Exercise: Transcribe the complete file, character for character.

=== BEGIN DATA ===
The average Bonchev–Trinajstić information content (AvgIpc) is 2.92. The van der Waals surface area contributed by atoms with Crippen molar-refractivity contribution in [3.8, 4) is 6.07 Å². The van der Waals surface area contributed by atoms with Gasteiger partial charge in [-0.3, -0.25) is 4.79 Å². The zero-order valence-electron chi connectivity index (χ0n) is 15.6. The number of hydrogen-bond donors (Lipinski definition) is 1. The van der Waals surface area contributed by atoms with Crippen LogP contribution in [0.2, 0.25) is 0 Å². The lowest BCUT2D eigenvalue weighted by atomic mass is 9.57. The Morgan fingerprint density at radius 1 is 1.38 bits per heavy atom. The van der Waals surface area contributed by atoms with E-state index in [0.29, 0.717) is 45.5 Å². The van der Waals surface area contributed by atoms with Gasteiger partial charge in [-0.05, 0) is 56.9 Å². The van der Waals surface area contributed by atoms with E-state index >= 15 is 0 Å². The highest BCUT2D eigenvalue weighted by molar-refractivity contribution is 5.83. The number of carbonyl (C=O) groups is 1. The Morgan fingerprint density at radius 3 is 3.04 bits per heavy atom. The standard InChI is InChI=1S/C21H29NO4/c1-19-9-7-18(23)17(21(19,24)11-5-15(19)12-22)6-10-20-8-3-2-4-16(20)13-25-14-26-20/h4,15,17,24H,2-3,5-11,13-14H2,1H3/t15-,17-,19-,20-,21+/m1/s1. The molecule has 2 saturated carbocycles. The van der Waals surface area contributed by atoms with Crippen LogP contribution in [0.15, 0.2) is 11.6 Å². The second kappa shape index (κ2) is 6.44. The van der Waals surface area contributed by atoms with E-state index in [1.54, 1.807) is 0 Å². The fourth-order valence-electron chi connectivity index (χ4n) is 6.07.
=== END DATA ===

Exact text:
The average Bonchev–Trinajstić information content (AvgIpc) is 2.92. The van der Waals surface area contributed by atoms with Crippen molar-refractivity contribution in [3.8, 4) is 6.07 Å². The van der Waals surface area contributed by atoms with Gasteiger partial charge in [-0.3, -0.25) is 4.79 Å². The zero-order valence-electron chi connectivity index (χ0n) is 15.6. The number of hydrogen-bond donors (Lipinski definition) is 1. The van der Waals surface area contributed by atoms with Crippen LogP contribution in [0.2, 0.25) is 0 Å². The lowest BCUT2D eigenvalue weighted by atomic mass is 9.57. The Morgan fingerprint density at radius 1 is 1.38 bits per heavy atom. The van der Waals surface area contributed by atoms with E-state index in [0.29, 0.717) is 45.5 Å². The van der Waals surface area contributed by atoms with Gasteiger partial charge in [-0.05, 0) is 56.9 Å². The van der Waals surface area contributed by atoms with E-state index >= 15 is 0 Å². The highest BCUT2D eigenvalue weighted by molar-refractivity contribution is 5.83. The number of carbonyl (C=O) groups is 1. The Morgan fingerprint density at radius 3 is 3.04 bits per heavy atom. The standard InChI is InChI=1S/C21H29NO4/c1-19-9-7-18(23)17(21(19,24)11-5-15(19)12-22)6-10-20-8-3-2-4-16(20)13-25-14-26-20/h4,15,17,24H,2-3,5-11,13-14H2,1H3/t15-,17-,19-,20-,21+/m1/s1. The molecule has 2 saturated carbocycles. The van der Waals surface area contributed by atoms with Crippen LogP contribution in [0.15, 0.2) is 11.6 Å². The second kappa shape index (κ2) is 6.44. The van der Waals surface area contributed by atoms with E-state index in [1.54, 1.807) is 0 Å². The fourth-order valence-electron chi connectivity index (χ4n) is 6.07.